Pennsylvania court strikes down state’s mail voting law as unconstitutional


A Pennsylvania court on Friday ruled the state’s mail-in voting law is unconstitutional, with the case likely heading to the state’s Supreme Court.

The 2019 law allows any voter to vote by mail without providing a reason and contains a number of other provisions aimed at making it easier to cast a ballot. Republicans are arguing it violates an amendment to the state constitution.

Commonwealth Court Judge Mary Hannah Leavitt agreed with that argument, writing the law violates the 1838 amendment that says a person must vote in-person on Election Day unless they meet certain criteria. She wrote the law can only be changed through another constitutional amendment.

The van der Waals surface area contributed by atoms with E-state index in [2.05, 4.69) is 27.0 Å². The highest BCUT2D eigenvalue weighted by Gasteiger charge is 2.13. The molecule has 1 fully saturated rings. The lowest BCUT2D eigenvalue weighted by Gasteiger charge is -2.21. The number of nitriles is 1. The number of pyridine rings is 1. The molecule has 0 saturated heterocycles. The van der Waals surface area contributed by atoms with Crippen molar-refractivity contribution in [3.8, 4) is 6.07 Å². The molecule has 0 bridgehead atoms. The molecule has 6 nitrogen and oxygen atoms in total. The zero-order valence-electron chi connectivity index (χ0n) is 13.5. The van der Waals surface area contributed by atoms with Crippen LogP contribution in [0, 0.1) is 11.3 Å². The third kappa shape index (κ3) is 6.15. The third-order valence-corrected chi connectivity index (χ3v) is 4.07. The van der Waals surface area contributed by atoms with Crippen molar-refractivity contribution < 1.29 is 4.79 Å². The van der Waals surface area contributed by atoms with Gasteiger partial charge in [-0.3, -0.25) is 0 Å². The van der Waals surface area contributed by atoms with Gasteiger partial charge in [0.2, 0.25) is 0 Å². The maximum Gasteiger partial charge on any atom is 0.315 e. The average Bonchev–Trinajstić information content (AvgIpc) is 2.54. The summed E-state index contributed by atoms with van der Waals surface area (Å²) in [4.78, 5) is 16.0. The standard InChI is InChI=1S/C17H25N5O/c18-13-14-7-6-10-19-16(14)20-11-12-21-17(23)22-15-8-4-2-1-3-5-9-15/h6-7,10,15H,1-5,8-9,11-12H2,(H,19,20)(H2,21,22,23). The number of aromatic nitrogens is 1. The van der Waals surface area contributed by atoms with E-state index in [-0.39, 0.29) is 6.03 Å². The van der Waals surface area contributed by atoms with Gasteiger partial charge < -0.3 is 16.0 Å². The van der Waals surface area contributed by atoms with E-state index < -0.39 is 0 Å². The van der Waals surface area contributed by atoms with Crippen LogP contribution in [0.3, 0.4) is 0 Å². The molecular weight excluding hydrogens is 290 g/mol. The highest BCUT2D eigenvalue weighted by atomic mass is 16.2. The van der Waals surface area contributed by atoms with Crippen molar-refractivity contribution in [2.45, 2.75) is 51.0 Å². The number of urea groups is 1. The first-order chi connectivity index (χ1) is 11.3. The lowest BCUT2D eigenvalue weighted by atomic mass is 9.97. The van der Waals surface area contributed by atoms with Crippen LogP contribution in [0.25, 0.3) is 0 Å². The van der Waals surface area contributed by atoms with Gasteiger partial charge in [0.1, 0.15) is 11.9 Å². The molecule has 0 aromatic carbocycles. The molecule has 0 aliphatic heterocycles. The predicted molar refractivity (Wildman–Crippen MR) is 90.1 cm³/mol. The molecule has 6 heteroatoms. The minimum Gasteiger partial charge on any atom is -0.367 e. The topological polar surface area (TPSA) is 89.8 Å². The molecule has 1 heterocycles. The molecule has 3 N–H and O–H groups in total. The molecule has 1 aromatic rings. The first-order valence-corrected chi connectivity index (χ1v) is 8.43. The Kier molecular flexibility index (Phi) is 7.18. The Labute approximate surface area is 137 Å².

“No-excuse mail-in voting makes the exercise of the franchise more convenient and has been used four times in the history of Pennsylvania,” Leavitt wrote.

“If presented to the people, a constitutional amendment to end the Article VII, Section 1 requirement of in-person voting is likely to be adopted. But a constitutional amendment must be presented to the people and adopted into our fundamental law before legislation authorizing no-excuse mail-in voting can ‘be placed upon our statute books’,” she added.

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